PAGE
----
By Halee Bernier (BUSA ’18)
As our fifth week in wintry Montreal came to an end, we escaped the cold during our Friday morning Environmental Earth science class and visited the Concordia Greenhouse. Just a short metro ride away, and located at Montreal’s second-largest English-language university, it is one of the only rooftop greenhouses in Montreal. The greenhouse creates a very warm and relaxing environment making it the perfect place for students to study and work on homework.
When we arrived, we were greeted by a very friendly staff member who allowed us all to sample sunflower sprouts that had been recently harvested. A fellow classmate, Laura Smith, described the sprouts as having a very grass-like and earthy taste, but enjoyable nonetheless. He proceeded to give us a tour throughout the entire greenhouse and explained the different areas and growing procedures throughout.
The first room we entered was filled with nice little benches and tables and almost every seat was taken by a Concordia student relaxing and finishing assignments. There were simple succulents and other green plants that are to be expected in a greenhouse or even your own home. The environment felt very clean and refreshing and the natural light made for the perfect atmosphere to relax and be stress-free. I will definitely keep this location in mind if I ever need a calm work environment to write essays or projects throughout the semester!
My favorite portion of the greenhouse was a room filled with plants being grown through hydroponics. Hydroponics is a method of growing plants without using any soil! They are grown in containers with water and nutrients that are required for their development. I thought this was a wonderful method to practice especially in highly populated cities where acceptable farming land is scarce. I was impressed by the variety of plants that were able to grow using this method, including a banana bush!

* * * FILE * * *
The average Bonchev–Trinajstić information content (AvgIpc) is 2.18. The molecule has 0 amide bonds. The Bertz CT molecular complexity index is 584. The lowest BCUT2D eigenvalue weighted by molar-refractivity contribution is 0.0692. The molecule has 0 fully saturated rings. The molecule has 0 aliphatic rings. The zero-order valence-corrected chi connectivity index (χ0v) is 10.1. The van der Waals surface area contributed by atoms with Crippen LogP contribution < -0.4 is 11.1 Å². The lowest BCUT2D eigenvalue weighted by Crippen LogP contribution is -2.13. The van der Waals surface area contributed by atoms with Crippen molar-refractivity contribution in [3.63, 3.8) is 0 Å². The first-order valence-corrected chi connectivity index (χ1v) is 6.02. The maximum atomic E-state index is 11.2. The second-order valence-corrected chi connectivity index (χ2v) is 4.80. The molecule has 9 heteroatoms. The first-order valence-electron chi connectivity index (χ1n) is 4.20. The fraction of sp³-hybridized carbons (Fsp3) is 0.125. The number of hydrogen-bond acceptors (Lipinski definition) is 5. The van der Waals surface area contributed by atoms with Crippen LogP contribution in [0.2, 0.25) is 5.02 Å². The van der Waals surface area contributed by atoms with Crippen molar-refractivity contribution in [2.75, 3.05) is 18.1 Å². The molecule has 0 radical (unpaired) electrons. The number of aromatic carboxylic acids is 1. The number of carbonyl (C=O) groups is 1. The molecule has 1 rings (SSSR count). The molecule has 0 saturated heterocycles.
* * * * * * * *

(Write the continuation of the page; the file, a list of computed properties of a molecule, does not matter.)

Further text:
Another area in the greenhouse was the room where all of the mother plants are kept. Although we were not allowed to fully enter the room, we could easily see the plants through the door and windows. The mother plants are kept in order to continue to have cuttings to propagate new plants. One area of this room had a large pool with goldfish bigger than I have ever seen. Apparently the fish balance nutrients in the water and create fertilizer that can be very beneficial to the growth of the plants. I thought this was an interesting and very sustainable way to fertilize a garden!
The Concordia Greenhouse was an enjoyable experience, and I am happy to be aware that it exists. On a weekly basis they have workshops that are open to the public at a small cost and sometimes even free! There are many opportunities to take advantage of here and several Champlain students are even volunteering weekly at the greenhouse for their final project. I am definitely interested in trying one of the workshops out, because the one thing I have missed since coming to the city is my large collection of house plants I have back home and could not bring with me!